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There were sections here where I lost interest mainly as a result of repetition , but what will always stick with me are the little absurdities the revolution starting at a fashion show; the Swiss calisthenics instructors appearing days before the fall of the empire to conduct fitness classes ; and the fascinating, depressing glimpses of professionalism in the person whose sole job was to open the door at exactly the right time, the person whose sole job was to bow just so on the hour, and the person who had to choose the right pillow out of 64 options to slide under The Emperor's tiny feet.

It rings of Marquez's Autumn of the Patriarch too - especially in the chilling moment when the Emperor starts trying to govern the very coup that is overthrowing him. It is a quick read, and a lean book, and a bold one. It suffers from diminishing returns, but it's recommended for anyone who find Selassie or the corrosive nature of power interesting. Oct 17, Martyna rated it liked it.

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Oct 24, Andrew added it Shelves: So I liked all those guys a grip when I was in high school, and now that I'm a bit more grown-up, I can appreciated Ryszard Kapuscinski. Rather than writing about kids dropping acid, he writes about the utter insanity of the court of King Haile Selassie at the twilight of the Ethiopian Empire.

And rather than being strict reportage, I suppose the American frame of reference for The Emperor is probably the "new journalism" stuff from the '60s-- Truman Capote, Tom Wolfe, Hunter Thompson, all that.

And rather than being strict reportage, you get the sense of everything converging on this single piece of writing. History, ritual, materiality, memory, myth, and injustice are all laid out bare. May 15, James rated it it was amazing.

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The most penetrating, compelling book on the nature of power and the inevitability of it's dissolution within the framework of human nature, Kapuscinski's book should be taught -before- Maciavelli in any self-respecting Political Science class. Feb 22, Donna Kirk marked it as to-read. Salman Rushdie wrote about him: May 31, L. Sep 09, J. This book was a gift to me from a friend who is a former Guardian journalist. Suddenly he remember This book was a gift to me from a friend who is a former Guardian journalist.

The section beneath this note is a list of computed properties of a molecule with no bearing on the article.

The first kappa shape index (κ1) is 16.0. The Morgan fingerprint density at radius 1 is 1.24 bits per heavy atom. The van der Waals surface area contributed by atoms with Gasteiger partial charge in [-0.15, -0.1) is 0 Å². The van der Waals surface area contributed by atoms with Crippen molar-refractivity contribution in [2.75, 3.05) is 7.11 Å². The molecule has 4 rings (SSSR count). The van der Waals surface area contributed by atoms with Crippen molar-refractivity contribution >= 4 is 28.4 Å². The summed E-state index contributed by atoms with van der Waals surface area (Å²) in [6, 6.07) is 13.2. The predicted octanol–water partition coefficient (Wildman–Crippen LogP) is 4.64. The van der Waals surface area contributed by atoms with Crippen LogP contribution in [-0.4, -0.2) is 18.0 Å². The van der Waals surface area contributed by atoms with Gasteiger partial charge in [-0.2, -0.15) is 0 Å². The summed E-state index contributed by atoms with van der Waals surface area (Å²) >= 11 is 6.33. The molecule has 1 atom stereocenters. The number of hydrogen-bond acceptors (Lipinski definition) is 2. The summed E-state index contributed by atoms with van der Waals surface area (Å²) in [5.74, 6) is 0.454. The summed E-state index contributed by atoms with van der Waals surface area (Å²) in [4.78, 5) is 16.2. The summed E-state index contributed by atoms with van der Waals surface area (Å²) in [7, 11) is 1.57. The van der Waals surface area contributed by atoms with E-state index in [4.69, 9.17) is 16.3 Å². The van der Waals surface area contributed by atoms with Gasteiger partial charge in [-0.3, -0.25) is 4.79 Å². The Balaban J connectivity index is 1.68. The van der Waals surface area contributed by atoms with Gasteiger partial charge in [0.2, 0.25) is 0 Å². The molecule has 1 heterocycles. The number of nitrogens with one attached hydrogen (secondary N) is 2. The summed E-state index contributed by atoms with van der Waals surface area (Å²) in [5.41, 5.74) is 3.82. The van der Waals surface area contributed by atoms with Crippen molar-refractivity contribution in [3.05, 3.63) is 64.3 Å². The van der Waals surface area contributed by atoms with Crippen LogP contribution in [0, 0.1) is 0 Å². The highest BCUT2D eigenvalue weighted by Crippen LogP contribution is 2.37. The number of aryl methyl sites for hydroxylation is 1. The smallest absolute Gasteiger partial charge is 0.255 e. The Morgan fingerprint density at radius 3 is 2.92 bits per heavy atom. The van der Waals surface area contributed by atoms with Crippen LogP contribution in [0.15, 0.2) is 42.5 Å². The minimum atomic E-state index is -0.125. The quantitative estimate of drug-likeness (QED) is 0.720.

His name was Lulu. The august gentlemen were not allowed to flinch or make the slightest gesture when they felt their feet getting wet.


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I had to walk among the dignitaries and wipe the urine from their shoes with a satin cloth. This was my job for ten years. Their accounts are eloquent, and wonderfully ironic. I remember, for instance, how His Majesty paid the salaries of foreign engineers but showed no inclination to pay our own masons after the construction of the Imperial Palace called Genete Leul. These simple masons gathered in front of the Palace they had built and began asking for want was due to them. The Supreme Master of Palace Ceremony appeared on the balcony and asked them to move to the rear of the palace, where His Magnanimous Highness would shower them with money.

The delighted crowd went round to the indicated spot - which enabled His Supreme Majesty to leave unembarrassed through the front door and go the Old Palace, where the court awaited him. Very droll, but true or false? It is impossible for the reader to know. It seems unlikely that his own palace servants could have been unaware of this. J ohn Ryle also asserted that the courtly and archaic language in which all the characters speak bears no resemblance to how they could conceivably have spoken in real life.

Kapuscinski invented it for literary and political effect. To add to the layers of fictions, Kapuscinski, a convinced socialist, informer and occasional spy, was becoming disillusioned with Polish Communism by the time he wrote The Emperor. After , he said that this is something he intended. But on a more superficial level, he intended a diatribe against a conservative regime, written from a Marxist perspective.

So the book is political propaganda written by a literary double agent, rather than journalism or history.

I skipped a lot. Irony can be wearing even if you are Henry Fielding or Saki. Only Edward Gibbon and Joseph Conrad can keep it entertaining indefinitely. Waugh of course is the better writer. Both were better fiction writers than journalists. Recent Activity Loading activity Korryn McMinn Finally I can download and read this ebook.

Emperor Downfall Autocrat Classics Kapuscinski – nepad-ippf